The materials used in dentistry have changed drastically over time, but some dentists never move beyond the techniques and materials they mastered in dental school, leaving them outdated and deprived of the latest in dental technology and techniques that could save them time and money, and help them create higher quality work.
An example of this all-too-common mistake is how dentists create multi-surface direct restorations. Too many clinicians still rely on the tofflemire-type and wood wedge technique they learned years, even decades ago. For amalgam restorations, the tofflemire-type matrix and wood wedge gets the job done, but the advent of advanced composite materials presents challenges to dentists who have yet to embrace new and improved matrix technology. Dr. Mike Miyasaki, a well-known dentist says, 
“I am in the middle of three generations of dentists who were taught how to place an amalgam restoration using a tofflemire-type matrix band and a wood wedge. For amalgam restorations, this system worked great…but dentistry evolved. When we moved from creating amalgam restorations to placing more esthetic bonded composite restorations, the tofflemire-type system began to present some challenges. Although it’s what I was taught in dental school, I have rarely used a tofflemire-type matrix band in the past 20 years.” 
A tofflemire-type matrix band moves the
contact of the composite
restoration occlusally

One example of the challenge that using a tofflemire-type matrix presents, is that when doing a composite restoration with a tofflemire-type band, the band often lacks the proper interproximal anatomic contour, and has a great chance of an open interproximal contact. Even if acceptable interproximal contact is achieved, the shape of the straight band positions the contact more occlusal than the location of the original anatomic contact. This means that even if there was a tight contact initially, the occlusally positioned interproximal contact may be eliminated after adjusting the occlusion, leaving an open contact once again. 
Composite restoration placed
with a metal matrix band

Sectional matrix systems—such as the Triodent® V3 sectional matrix system™—which utilize metal matrix bands that create tight, anatomically contoured interproximal contacts and beautiful marginal ridges are the answer to these other challenges. These systems also utilize wedges that seal the gingival floor under the contact point, and incorporate rings that harness tension to hold the metal matrix in place while slightly opening the contact. The development of sectional matrix systems has greatly increased the ability for clinicians to produce high-quality restorations, no matter how complex they may be. 

Sectional Matrix Systems like the
Triodent® V3™ Sectional Matrix System
allow dentists to create predictable,
efficient, high quality multi-surface
 direct restorations

Here are a few tips for creating predictable, efficient, and quality multi-surface direct restorations using a sectional matrix system:

Utilize the Various Elements of the Sectional Matrix System to Achieve Natural Contours and Tight Contacts:

    1. Select and place the sectional matrix band
      The first key in achieving natural contours and tight contacts when using a sectional matrix system is to select the proper size matrix band. In the Triodent V3 system matrix bands come in five sizes. Once the proper sized band has been selected, use the Triodent® Pin-Tweezers to place, remove, and adjust the bands onto the preparation. Fold back the tabs on the band for improved access and visualization of the prep.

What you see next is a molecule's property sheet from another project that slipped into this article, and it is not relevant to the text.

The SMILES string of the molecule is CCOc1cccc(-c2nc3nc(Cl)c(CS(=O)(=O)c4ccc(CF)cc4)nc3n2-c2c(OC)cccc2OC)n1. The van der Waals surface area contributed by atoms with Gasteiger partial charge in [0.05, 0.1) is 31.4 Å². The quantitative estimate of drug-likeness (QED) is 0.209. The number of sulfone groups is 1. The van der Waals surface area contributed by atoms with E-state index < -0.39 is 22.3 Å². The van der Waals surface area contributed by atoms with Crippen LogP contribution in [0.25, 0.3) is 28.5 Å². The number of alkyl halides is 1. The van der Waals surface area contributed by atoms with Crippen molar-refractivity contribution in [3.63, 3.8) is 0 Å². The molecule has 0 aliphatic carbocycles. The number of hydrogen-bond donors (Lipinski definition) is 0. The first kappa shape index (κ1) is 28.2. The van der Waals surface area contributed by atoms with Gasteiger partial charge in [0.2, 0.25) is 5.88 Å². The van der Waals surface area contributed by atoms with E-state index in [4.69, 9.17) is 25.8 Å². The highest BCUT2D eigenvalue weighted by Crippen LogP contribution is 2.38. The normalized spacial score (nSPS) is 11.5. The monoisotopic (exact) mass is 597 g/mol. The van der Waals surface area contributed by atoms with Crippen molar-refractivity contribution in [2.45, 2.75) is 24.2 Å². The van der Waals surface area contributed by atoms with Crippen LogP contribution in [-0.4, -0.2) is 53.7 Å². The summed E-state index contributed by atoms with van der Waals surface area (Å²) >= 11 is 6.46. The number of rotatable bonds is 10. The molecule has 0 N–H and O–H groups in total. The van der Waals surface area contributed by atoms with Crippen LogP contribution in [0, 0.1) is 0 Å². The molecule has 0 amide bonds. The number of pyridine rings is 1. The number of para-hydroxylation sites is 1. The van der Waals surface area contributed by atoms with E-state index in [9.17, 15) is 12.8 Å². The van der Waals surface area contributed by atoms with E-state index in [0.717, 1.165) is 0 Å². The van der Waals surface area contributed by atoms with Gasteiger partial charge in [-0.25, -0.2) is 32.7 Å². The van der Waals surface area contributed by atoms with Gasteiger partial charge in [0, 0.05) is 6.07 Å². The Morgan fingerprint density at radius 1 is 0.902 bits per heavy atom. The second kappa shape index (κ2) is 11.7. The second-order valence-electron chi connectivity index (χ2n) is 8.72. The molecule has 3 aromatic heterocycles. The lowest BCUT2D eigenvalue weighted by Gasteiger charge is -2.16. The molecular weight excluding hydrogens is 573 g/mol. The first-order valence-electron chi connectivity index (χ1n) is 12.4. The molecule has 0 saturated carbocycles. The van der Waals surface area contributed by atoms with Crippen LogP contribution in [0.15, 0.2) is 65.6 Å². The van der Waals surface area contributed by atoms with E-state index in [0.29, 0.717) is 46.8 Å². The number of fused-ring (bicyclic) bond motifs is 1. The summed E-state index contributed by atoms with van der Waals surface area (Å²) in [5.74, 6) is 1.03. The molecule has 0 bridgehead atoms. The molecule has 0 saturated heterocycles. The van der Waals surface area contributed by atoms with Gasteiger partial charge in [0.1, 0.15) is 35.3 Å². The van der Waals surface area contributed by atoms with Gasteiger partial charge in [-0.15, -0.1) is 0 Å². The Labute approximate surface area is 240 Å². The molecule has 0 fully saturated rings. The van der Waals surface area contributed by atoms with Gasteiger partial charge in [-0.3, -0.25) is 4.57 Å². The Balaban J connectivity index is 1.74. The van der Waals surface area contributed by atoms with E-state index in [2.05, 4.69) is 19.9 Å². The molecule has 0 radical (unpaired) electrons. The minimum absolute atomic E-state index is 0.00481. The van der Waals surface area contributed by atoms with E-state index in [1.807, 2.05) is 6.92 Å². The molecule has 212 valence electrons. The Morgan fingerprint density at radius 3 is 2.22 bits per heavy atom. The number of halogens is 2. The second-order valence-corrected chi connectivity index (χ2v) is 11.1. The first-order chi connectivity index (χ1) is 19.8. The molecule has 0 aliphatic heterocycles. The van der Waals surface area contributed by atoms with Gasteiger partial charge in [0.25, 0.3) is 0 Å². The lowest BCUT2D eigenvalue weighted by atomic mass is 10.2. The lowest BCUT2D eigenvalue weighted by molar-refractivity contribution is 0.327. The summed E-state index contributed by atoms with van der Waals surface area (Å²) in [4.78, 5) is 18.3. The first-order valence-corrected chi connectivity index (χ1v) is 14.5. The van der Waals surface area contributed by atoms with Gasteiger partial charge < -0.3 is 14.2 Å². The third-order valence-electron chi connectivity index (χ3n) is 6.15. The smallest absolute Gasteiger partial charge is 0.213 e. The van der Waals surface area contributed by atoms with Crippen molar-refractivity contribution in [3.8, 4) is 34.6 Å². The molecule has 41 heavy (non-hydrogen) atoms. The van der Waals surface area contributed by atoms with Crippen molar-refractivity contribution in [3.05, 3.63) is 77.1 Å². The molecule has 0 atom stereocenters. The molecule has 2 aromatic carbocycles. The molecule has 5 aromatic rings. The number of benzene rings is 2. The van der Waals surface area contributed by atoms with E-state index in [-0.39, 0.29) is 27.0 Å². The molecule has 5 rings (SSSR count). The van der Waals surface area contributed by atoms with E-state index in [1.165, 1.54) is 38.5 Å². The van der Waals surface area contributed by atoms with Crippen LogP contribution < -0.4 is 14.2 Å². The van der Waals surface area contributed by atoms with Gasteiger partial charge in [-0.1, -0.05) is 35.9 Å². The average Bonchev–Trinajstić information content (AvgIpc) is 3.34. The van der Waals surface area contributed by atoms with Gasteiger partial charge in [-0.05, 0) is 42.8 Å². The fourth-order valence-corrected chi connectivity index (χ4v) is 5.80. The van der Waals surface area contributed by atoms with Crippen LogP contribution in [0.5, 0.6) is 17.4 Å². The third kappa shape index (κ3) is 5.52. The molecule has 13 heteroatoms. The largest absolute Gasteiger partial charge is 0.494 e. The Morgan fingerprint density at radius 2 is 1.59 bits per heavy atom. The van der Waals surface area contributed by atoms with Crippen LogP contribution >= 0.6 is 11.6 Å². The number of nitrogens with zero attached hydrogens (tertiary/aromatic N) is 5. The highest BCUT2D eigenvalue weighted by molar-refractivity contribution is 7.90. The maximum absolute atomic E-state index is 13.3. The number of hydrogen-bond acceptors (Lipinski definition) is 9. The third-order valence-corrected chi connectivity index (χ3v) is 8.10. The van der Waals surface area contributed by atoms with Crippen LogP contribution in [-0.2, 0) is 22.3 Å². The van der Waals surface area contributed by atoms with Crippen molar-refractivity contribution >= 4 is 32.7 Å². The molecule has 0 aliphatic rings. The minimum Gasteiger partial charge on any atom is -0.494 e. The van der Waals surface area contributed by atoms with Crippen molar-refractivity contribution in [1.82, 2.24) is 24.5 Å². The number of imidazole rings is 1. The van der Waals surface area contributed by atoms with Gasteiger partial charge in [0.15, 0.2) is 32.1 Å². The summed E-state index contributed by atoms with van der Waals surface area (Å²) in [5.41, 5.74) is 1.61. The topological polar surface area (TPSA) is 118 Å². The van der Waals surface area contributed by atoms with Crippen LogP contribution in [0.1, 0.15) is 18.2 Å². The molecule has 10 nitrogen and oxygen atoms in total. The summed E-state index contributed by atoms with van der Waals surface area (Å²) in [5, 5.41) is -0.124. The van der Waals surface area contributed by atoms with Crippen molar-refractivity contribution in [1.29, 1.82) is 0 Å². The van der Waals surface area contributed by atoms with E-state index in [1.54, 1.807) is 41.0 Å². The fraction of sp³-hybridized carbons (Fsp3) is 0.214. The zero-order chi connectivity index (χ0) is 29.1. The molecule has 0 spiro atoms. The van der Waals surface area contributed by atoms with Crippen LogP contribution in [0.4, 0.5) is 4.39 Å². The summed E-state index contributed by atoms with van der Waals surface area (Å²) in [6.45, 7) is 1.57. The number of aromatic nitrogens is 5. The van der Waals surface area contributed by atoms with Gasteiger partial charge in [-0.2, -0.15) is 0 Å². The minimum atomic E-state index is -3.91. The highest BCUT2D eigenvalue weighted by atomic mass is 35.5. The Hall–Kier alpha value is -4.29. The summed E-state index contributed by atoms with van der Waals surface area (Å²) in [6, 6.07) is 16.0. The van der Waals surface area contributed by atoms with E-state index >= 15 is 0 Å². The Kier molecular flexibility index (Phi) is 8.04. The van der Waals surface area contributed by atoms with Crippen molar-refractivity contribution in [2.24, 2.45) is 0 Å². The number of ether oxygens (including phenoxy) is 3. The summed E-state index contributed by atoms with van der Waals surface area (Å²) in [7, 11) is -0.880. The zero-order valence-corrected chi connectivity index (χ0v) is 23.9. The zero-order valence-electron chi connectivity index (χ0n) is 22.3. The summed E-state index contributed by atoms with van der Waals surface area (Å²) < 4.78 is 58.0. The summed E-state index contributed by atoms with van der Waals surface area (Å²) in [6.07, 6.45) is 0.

Choosing the right matrix band is key in
achieving nice contours and
ensuring the correct placement
of interproximal contact

    1. Utilize wedges for ideal contours
      The sectional matrix wedges are, like the bands, designed to be gripped and placed using the Pin-Tweezers. The wedge plays a crucial role in sealing the matrix at the gingival floor margin and in displacing the gingiva. To place the wedge effectively, place a finder on the matrix band, so as not to displace it, and select the largest wedge that will fit interproximally. This ensures a quality contour between the matrix and the adjacent tooth on the buccal, lingual, and gingival margins. The wedge should fit below the contact point.

The wedge, like the Triodent Wave-Wedge,
seals the matrix at the gingival floor
margin and displaces the gingiva

The wedge is placed while the
matrix band is held down to
prevent dislodgement

    1. Secure all parts in place with the V3 ring
      After placing the matrix band and wedge, place the V3 ring to secure all parts into place. The ring also plays an additional role in slightly displacing the teeth to temporarily open the contact in order to compensate for the thickness of the matrix. The inverted V-shaped tines of the ring allow it to fit nicely over the wedge. The subtle angulation of the rings also allows them to be stacked (placed one over the other) for multiple restorations.

The ring, like the V3 Ring shown
above, secures all parts into place

Even for special circumstances beyond the typical Class II restoration, sectional matrix systems provide practical and efficient ways to successfully complete:

  1. MOD restorations
  2. Cases where two interproximal surfaces between teeth need a restoration
  3. Cases where there are multiple teeth in the same quadrant that require restoration
  4. Cases involving a wide interproximal box
  5. Cases involving a large interproximal gingival embrasure
  6. Cases where there is a need to fit the V3 ring around the rubber dam clamp
  7. Cases where there are heightened concerns about open contacts

To learn more about using a sectional matrix system, such as the Triodent V3 sectional matrix system in the unique cases presented above, or for additional information about how best to utilize a sectional matrix system in your practice, click here.